Pediatric Neurology Training Opportunities
The Division of Neurology provides multiple professional training and education opportunities.
Pediatric Child Neurology Residency
The Division of Neurology offers a three-year residency in Pediatric Child Neurology. Most trainees choose to enter our five-year Neurology/Pediatrics Combined Residency Program, which begins with two years of pediatrics training. The residency meets the training requirements established by the American Board of Psychiatry and Neurology and the Accreditation Council for Graduate Medical Education (ACGME).
Learn more about the Pediatric Child Neurology Residency Program.
Headache Fellowship Program
The Division of Neurology offers a one-year fellowship in Pediatric Headache Medicine. The fellowship operates within our Pediatric Headache Program which includes multiple headache specialists, headache focused nurse practitioners, pediatric pain psychologists, social workers, and nurses. Pediatric outpatient and inpatient headache rotations incorporate a multidisciplinary and integrative whole-child approach. The residency is accredited by the United Council for Neurologic Specialties.
Learn more about the Headache Fellowship Program.
The Division of Neurology offers a one-year and two-year fellowship in Pediatric Epilepsy. The fellowship operates within our Pediatric Epilepsy Program which includes >15 pediatric epileptologists and electroencephalographers. The fellowship prepares trainees for board certification in Epilepsy through the American Board of Psychiatry and Neurology (ABPN) meets the training requirements established by the American Board of Psychiatry and Neurology and the Accreditation Council for Graduate Medical Education (ACGME).
Learn more about the Epilepsy Fellowship.
Pediatric Multiple Sclerosis and Related Demyelinating Diseases Fellowship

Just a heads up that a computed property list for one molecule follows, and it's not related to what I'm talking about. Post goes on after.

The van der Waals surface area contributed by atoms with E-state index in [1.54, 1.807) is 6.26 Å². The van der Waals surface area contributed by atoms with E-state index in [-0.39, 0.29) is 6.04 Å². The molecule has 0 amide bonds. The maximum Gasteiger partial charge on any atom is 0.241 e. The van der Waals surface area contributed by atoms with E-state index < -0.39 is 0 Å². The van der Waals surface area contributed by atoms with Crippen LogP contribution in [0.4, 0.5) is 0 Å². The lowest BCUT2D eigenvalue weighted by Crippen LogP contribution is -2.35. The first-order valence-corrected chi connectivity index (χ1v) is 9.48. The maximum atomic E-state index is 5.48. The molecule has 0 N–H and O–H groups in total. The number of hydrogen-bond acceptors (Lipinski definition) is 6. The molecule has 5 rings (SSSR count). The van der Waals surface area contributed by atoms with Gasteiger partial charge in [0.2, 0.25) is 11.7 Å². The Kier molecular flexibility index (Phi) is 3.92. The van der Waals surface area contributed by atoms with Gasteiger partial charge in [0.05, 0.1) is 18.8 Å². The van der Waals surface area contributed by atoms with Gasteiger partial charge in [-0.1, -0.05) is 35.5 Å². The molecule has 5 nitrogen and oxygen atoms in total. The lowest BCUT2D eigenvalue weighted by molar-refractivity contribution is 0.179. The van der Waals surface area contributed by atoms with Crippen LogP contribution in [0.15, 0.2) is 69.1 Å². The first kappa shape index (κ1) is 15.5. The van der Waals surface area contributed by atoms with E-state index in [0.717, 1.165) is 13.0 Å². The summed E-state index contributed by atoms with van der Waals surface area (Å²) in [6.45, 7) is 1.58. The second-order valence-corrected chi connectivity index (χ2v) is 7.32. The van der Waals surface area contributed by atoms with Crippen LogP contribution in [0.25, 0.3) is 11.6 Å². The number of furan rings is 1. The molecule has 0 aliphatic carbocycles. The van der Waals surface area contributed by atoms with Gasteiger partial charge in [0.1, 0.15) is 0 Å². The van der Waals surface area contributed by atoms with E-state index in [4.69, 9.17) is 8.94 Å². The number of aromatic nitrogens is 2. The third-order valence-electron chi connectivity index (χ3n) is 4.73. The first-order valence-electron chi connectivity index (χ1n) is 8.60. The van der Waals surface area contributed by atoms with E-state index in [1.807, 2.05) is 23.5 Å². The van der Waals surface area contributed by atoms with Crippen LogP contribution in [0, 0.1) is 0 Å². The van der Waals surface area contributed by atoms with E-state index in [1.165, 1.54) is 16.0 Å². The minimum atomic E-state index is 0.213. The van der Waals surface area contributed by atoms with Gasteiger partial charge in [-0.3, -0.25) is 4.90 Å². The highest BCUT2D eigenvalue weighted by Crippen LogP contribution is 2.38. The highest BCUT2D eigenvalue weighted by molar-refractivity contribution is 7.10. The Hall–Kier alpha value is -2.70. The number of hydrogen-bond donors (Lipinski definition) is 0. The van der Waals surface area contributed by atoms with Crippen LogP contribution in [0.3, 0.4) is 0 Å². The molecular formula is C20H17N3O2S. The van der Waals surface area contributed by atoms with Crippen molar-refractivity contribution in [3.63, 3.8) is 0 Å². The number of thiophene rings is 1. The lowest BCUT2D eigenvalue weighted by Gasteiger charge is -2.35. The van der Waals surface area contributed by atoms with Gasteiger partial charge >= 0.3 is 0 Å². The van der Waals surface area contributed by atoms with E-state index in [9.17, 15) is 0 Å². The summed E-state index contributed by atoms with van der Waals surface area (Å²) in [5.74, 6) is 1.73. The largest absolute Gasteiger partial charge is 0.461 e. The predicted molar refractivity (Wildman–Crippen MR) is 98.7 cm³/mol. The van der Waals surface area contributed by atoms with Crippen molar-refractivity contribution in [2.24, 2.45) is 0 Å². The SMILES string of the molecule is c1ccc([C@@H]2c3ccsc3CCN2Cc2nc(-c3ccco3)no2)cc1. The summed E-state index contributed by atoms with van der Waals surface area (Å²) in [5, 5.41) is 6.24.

The Division of Neurology offers a one-year fellowship in Pediatric Multiple Sclerosis (MS) and related Demyelinating Diseases. The fellowship operates within our Pediatric MS and Demyelinating Disorders Program. It provides trainees with the necessary knowledge and skills required to provide expert diagnosis and care of children with multiple sclerosis and related conditions, and to develop an appreciation of, and participation in, relevant research initiatives.
Learn more about the Multiple Sclerosis and Related Demyelinating Diseases Fellowship.
Pediatric Neuromuscular Fellowship
The Division of Neurology offers a one-year fellowship in Pediatric Neuromuscular Medicine within our Pediatric Neuromuscular Program. The fellowship provides training in neuromuscular medicine and testing modalities, including muscle ultrasound. Additional electromyography (EMG), nerve conduction studies (NCS) and electrophysiology training is offered in collaboration with colleagues at the Hospital of the University of Pennsylvania, the Veterans Affairs Medical Center, and Pennsylvania Hospital.
Learn more about the Pediatric Neuromuscular Fellowship.
Pediatric Neurocritical Care Fellowship
The Divisions of Neurology and Critical Care Medicine offer a one-year clinical fellowship in Pediatric Neurocritical Care. The fellowship provides training in pediatric neuro-intensive care with separate tracks for board-certified/eligible pediatric intensivists and child neurologists. The goals of this fellowship are to provide education and expertise in the following areas: understanding, monitoring and management of primary and secondary neurologic and neurosurgical disorders and injuries affecting critically ill children; utility and interpretation of neurodiagnostic tests (neuroimaging, EEG, advanced multi-modal neuromonitoring); rotations in adult neurointensive care; and exposure to diagnosis and management of neurosurgical conditions, including intraoperative and perioperative care.
Learn more about the Pediatric Neurocritical Care Fellowship.
Pediatric Friedreich’s Ataxia Fellowship
Trainees in the Pediatric Friedreich’s Ataxia Fellowship work with the Divisions of Neurology and Genetics at Children’s Hospital of Philadelphia and the University of Pennsylvania. The time is divided 60% clinical, 20% indirect patient care, and 20% research in year 1. In year 2, clinical time reduces to 20% and research time increases to 80%.